Why flying solo with Dad is an experience not to be missed.
Organize a trip around something you love—whether it's visiting historical sites or fishing on a quiet lake. Avid cyclist John Wilcockson of Boulder, Colorado, began sharing his love of bicycling with his one-year-old daughter, Emma, by strapping her into the backseat of the bicycle built for two that he and his wife used for outings. Emma could ride a two-wheeler by the time she was 4, made her first 50 mile trip by the time she was 7, and her first week-long trip at age 8.
"Cycling is about adventure and independence," says Wilcockson, "You're actually going somewhere, achieving something physically. Emma has come to appreciate this and shares my love of cycling."
Jeff Waller, a chemical engineer from Racine, Wisconsin, found that a trip with other dads and their kids—no moms allowed—was one of the best ways to connect with his five-year-old daughter, Emily. A YMCA weekend camping trip gave Waller a chance to spend one-on-one time with his daughter, and gave Emily a chance to see her dad acting like a kid with other fathers. Seeing this different side of her dad put him in a new light and brought the two of them even closer together.
That's what Manhattan real estate attorney Andrew Berkman did when he took his six-year-old son, Ben, on a Sierra Club Family Trip to the Sawtooth Mountains of Idaho. "We're essentially urban people," says Berkman. "Here we were 9,800 feet up, not in some skyscraper, but at a campsite by a stream with a gorgeous panoramic view of the sky." Twenty years later, "There's a picture in our bedroom of Ben and me standing at the top of the plateau, overlooking the valley, with him barely up to my waist. We go back there now and the valley looks the same. We change and it doesn't. I look at it all the time and find a meaning that transcends two decades, one that Ben now understands, too."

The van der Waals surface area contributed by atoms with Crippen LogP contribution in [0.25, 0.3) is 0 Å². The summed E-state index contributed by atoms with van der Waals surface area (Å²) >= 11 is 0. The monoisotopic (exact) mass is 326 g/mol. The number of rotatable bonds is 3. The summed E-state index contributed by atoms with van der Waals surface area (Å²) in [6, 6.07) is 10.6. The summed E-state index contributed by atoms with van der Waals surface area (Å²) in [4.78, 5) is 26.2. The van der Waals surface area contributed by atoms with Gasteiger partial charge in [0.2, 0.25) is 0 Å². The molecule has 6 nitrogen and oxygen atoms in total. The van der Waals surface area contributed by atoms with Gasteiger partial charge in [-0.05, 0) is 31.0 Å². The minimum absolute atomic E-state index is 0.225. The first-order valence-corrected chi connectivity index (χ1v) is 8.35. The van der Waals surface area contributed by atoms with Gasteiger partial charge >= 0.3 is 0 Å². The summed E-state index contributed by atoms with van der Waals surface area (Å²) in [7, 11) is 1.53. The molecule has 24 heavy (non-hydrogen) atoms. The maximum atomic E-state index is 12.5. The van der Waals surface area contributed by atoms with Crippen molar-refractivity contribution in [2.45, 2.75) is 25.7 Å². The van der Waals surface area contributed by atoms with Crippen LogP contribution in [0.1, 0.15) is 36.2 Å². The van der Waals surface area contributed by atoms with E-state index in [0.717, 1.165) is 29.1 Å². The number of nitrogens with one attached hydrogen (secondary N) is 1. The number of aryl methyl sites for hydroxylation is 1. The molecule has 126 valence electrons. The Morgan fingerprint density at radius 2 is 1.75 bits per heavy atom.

While taking an adventurous trip together can forge lifelong bonds, don't discount the unexciting part of travel. After his divorce, the first vacation Joe Alred took with his daughter was a 1,000-mile excursion from Wisconsin to the Gulf Coast, camping and fishing en route to visit family. "What really stands out," says Joe, "is the quiet times, driving or getting up from a truck in the middle of the night to go to the bathroom, not even talking to one another. We were there comfortably together. The word 'together' really took on meaning."
Kids get cranky when they are tired or bored. Prepare properly for travel to prevent or minimize many discipline problems.